Bitcoin Extension Blocks – Backwards Compatibility

Bitcoin Extension Blocks – Backwards Compatibility

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Recent media hype by Purse, the biggest marketplace for Bitcoin together with B-Coin (its in-house option for BTC implementation), disclosed the company introduced a scaling proposal known as “To the Moon”. Purse also worked on another approach called Extension Blocks. This is different from the approaches of Bitcoin Unlimited, Bitcoin Classic, and Bitcoin XT or the Segregated Witness soft fork version of Bitcoin Core developers. Johnson Lau, developer from Bitcoin Core, was the first to propose the extension block first in 2013 and early part of this year as auxiliary block. It shares numerous attributes of hard forks. Extension blocks facilitate practically any change in protocols. However, they share a common important benefit with soft forks. These blocks are backward-compatible.

The Soft Fork

Soft forks may be described as protocol changes. These add new rules and intensify new ones. The forks are also called old nodes consider the soft fork (chain) valid since it does not violate any rules. The old can co-exist with new nodes enforcing soft fork on one network. Even as it adds or tightens policies, it may be used smartly to extend capabilities of Bitcoin. Soft forks normally make use of special BTC addresses or outputs (anyone can spend) to accomplish this. Any user can spend them if such addresses hold Bitcoin. It simply means any user can spend them freely. There’s no cryptographic signature or any other requirement for that matter. These new rules stipulate that Bitcoin in said addresses may be spent under specific provisions described by soft fork. For instance, the guidelines recommend that a particular duration should have passed CommVault Systems (CVLT) or a signature is included in the new part of Segregated Witness.

The Extension Block

Such blocks are much like soft forks but are literally bringing this to another level. It looks just like the standard BTC block referred to as base and includes several instructions. There’s one difference. The base block is associated with the preceding and next base block creating the Bitcoin blockchain. On the contrary, the extension block is connected to only a single base block. The extension block makes use of said anyone can spend addresses which serve as entry and exit points going to and from the extension blocks. The old node is misled once any transaction is transmitted from base to extension. Coins are forwarded to typical addresses (outputs) from the old node’s point of view. Coins never go away so far as the old node is concerned. As a matter of fact, the old node cannot even notice extension blocks.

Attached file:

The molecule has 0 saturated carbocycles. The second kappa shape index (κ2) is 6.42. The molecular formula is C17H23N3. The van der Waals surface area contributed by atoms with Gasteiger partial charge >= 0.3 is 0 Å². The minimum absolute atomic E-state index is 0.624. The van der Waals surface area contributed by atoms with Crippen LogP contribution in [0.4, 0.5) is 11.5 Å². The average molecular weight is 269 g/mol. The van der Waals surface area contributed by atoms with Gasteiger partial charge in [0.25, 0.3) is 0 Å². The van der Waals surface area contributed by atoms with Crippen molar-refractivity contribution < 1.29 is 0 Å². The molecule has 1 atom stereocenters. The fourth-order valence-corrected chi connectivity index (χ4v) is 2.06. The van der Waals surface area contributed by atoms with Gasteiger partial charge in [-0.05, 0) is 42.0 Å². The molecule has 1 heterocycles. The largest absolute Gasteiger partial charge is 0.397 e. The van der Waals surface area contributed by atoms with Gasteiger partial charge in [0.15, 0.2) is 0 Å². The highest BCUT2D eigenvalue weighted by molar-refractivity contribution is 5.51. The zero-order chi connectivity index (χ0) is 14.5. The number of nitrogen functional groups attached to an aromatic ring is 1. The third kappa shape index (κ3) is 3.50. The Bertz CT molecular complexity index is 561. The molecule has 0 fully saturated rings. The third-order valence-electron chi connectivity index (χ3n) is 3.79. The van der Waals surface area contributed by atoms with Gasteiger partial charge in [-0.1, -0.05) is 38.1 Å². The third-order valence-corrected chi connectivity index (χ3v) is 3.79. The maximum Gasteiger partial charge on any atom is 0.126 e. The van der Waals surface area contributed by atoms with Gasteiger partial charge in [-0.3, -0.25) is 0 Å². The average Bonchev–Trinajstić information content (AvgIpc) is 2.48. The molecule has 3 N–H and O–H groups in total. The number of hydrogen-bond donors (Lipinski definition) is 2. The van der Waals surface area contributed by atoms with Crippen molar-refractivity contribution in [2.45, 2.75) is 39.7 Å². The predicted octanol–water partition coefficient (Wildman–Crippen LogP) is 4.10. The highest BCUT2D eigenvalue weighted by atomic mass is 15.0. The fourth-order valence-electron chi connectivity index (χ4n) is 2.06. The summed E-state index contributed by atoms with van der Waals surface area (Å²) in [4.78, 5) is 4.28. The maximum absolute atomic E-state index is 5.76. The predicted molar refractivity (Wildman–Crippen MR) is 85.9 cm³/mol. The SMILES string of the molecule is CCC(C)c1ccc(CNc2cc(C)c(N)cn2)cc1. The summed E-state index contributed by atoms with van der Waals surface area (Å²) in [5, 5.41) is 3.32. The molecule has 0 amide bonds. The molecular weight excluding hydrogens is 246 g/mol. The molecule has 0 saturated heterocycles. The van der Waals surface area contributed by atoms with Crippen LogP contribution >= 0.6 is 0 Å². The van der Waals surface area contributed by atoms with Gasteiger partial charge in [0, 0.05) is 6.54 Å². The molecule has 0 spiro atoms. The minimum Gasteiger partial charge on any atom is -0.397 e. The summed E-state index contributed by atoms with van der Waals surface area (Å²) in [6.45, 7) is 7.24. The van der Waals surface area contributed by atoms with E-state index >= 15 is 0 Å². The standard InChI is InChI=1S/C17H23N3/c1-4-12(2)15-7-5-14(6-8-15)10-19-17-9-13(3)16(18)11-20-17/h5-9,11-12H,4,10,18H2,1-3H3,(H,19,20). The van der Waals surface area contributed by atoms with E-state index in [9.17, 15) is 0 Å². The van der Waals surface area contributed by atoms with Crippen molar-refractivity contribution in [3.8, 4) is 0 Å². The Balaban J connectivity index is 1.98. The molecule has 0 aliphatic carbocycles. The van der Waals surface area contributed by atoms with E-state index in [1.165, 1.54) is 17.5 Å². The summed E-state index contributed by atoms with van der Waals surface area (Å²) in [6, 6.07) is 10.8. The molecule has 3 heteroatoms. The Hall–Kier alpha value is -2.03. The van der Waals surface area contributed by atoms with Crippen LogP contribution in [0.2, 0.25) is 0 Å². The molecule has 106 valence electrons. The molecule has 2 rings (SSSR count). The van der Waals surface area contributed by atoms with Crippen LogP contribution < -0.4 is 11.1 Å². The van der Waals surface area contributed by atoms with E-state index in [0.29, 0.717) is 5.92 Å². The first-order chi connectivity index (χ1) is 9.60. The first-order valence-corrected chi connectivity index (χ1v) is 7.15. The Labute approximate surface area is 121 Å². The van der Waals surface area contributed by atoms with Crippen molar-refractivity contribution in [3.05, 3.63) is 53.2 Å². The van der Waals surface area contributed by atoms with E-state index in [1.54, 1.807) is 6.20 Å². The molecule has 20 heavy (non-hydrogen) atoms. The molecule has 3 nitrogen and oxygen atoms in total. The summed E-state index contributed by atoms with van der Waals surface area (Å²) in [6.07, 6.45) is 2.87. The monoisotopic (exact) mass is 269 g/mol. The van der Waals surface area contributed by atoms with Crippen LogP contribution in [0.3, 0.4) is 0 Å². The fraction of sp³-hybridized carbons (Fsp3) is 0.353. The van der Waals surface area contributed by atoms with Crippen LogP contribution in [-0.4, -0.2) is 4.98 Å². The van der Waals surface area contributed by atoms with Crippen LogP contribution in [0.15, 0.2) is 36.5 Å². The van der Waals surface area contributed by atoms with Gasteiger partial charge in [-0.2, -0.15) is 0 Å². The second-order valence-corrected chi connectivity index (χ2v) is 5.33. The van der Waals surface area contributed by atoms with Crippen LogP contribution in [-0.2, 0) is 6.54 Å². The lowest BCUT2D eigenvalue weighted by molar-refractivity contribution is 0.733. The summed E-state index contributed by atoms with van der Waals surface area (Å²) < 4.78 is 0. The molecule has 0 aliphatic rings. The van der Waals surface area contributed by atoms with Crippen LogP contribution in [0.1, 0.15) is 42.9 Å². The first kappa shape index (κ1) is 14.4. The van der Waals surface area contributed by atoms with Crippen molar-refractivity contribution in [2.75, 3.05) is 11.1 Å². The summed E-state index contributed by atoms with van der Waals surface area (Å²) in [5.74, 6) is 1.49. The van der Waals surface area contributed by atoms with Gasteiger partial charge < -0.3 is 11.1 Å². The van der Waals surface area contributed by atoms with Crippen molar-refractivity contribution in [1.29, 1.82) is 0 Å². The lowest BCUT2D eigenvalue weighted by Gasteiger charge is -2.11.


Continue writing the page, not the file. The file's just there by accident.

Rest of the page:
From the outlook of the new node, the coins are forwarded to the new address on the extension block which acts essentially like the usual Bitcoin address. The coins may even move from one address to another or one block to the next. As a result, new nodes see coins going around with changes in ownership. Old nodes fail to see this thinking the BTC remain attached to the previous address. It’s also possible for the new node to send back crypto coins from the extension to the base block’s normal address. This may be done by deceiving old nodes once more. From the standpoint of an old node, coins are repositioned from anyone can spend address. Only new nodes will know where coins originated.